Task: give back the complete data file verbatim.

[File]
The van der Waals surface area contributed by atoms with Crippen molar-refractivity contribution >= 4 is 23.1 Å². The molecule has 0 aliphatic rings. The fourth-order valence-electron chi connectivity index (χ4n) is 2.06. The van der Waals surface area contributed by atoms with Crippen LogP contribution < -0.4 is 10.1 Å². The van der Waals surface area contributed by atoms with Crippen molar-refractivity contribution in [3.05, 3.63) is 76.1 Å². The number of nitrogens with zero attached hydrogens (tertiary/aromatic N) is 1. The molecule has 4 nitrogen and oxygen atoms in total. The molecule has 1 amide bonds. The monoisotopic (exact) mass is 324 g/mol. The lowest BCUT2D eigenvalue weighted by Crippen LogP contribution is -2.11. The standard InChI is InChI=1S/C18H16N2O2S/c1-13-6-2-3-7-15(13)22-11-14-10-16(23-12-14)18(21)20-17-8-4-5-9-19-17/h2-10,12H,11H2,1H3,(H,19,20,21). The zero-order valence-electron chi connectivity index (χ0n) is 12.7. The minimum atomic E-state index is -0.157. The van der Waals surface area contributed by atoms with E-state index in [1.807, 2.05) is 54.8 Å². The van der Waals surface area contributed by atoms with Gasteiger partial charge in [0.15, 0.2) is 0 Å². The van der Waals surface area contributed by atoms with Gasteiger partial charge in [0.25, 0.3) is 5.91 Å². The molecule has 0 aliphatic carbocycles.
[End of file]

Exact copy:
The van der Waals surface area contributed by atoms with Crippen molar-refractivity contribution >= 4 is 23.1 Å². The molecule has 0 aliphatic rings. The fourth-order valence-electron chi connectivity index (χ4n) is 2.06. The van der Waals surface area contributed by atoms with Crippen LogP contribution < -0.4 is 10.1 Å². The van der Waals surface area contributed by atoms with Crippen molar-refractivity contribution in [3.05, 3.63) is 76.1 Å². The number of nitrogens with zero attached hydrogens (tertiary/aromatic N) is 1. The molecule has 4 nitrogen and oxygen atoms in total. The molecule has 1 amide bonds. The monoisotopic (exact) mass is 324 g/mol. The lowest BCUT2D eigenvalue weighted by Crippen LogP contribution is -2.11. The standard InChI is InChI=1S/C18H16N2O2S/c1-13-6-2-3-7-15(13)22-11-14-10-16(23-12-14)18(21)20-17-8-4-5-9-19-17/h2-10,12H,11H2,1H3,(H,19,20,21). The zero-order valence-electron chi connectivity index (χ0n) is 12.7. The minimum atomic E-state index is -0.157. The van der Waals surface area contributed by atoms with E-state index in [1.807, 2.05) is 54.8 Å². The van der Waals surface area contributed by atoms with Gasteiger partial charge in [0.15, 0.2) is 0 Å². The van der Waals surface area contributed by atoms with Gasteiger partial charge in [0.25, 0.3) is 5.91 Å². The molecule has 0 aliphatic carbocycles.